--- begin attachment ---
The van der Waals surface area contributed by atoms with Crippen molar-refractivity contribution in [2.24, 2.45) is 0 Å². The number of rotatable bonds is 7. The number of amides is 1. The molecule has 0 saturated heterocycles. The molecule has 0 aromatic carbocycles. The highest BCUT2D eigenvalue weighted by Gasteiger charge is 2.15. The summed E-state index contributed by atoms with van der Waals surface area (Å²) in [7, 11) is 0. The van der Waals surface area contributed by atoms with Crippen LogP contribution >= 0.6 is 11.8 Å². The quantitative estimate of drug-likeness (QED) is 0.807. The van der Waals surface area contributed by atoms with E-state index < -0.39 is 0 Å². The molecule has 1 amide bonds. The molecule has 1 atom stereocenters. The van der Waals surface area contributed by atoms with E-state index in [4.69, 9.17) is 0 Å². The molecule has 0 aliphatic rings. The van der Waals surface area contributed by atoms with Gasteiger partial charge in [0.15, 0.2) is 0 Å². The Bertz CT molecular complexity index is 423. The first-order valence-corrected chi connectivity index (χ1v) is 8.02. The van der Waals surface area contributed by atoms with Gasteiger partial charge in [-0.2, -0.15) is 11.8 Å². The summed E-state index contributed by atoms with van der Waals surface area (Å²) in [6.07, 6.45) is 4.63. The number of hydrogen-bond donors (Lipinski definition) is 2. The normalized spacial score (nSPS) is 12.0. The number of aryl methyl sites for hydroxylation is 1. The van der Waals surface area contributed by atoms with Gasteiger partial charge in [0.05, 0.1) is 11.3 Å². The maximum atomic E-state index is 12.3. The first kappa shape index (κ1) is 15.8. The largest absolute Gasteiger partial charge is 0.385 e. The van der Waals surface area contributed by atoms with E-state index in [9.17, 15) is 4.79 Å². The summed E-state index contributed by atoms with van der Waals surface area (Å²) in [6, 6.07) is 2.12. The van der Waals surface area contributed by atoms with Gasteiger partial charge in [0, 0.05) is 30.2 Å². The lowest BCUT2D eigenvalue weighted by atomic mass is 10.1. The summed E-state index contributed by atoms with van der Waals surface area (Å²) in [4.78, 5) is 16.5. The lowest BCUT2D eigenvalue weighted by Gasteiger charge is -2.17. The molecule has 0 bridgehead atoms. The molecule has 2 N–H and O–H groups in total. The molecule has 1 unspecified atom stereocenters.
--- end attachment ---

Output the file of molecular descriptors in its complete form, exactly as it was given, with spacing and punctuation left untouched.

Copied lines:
The van der Waals surface area contributed by atoms with Crippen molar-refractivity contribution in [2.24, 2.45) is 0 Å². The number of rotatable bonds is 7. The number of amides is 1. The molecule has 0 saturated heterocycles. The molecule has 0 aromatic carbocycles. The highest BCUT2D eigenvalue weighted by Gasteiger charge is 2.15. The summed E-state index contributed by atoms with van der Waals surface area (Å²) in [7, 11) is 0. The van der Waals surface area contributed by atoms with Crippen LogP contribution >= 0.6 is 11.8 Å². The quantitative estimate of drug-likeness (QED) is 0.807. The van der Waals surface area contributed by atoms with E-state index < -0.39 is 0 Å². The molecule has 1 amide bonds. The molecule has 1 atom stereocenters. The van der Waals surface area contributed by atoms with E-state index in [4.69, 9.17) is 0 Å². The molecule has 0 aliphatic rings. The van der Waals surface area contributed by atoms with Gasteiger partial charge in [0.15, 0.2) is 0 Å². The Bertz CT molecular complexity index is 423. The first-order valence-corrected chi connectivity index (χ1v) is 8.02. The van der Waals surface area contributed by atoms with Gasteiger partial charge in [-0.2, -0.15) is 11.8 Å². The summed E-state index contributed by atoms with van der Waals surface area (Å²) in [6.07, 6.45) is 4.63. The number of hydrogen-bond donors (Lipinski definition) is 2. The normalized spacial score (nSPS) is 12.0. The number of aryl methyl sites for hydroxylation is 1. The van der Waals surface area contributed by atoms with Gasteiger partial charge in [0.05, 0.1) is 11.3 Å². The maximum atomic E-state index is 12.3. The first kappa shape index (κ1) is 15.8. The largest absolute Gasteiger partial charge is 0.385 e. The van der Waals surface area contributed by atoms with E-state index in [9.17, 15) is 4.79 Å². The summed E-state index contributed by atoms with van der Waals surface area (Å²) in [6, 6.07) is 2.12. The van der Waals surface area contributed by atoms with Gasteiger partial charge in [0, 0.05) is 30.2 Å². The lowest BCUT2D eigenvalue weighted by atomic mass is 10.1. The summed E-state index contributed by atoms with van der Waals surface area (Å²) in [4.78, 5) is 16.5. The lowest BCUT2D eigenvalue weighted by Gasteiger charge is -2.17. The molecule has 0 bridgehead atoms. The molecule has 2 N–H and O–H groups in total. The molecule has 1 unspecified atom stereocenters.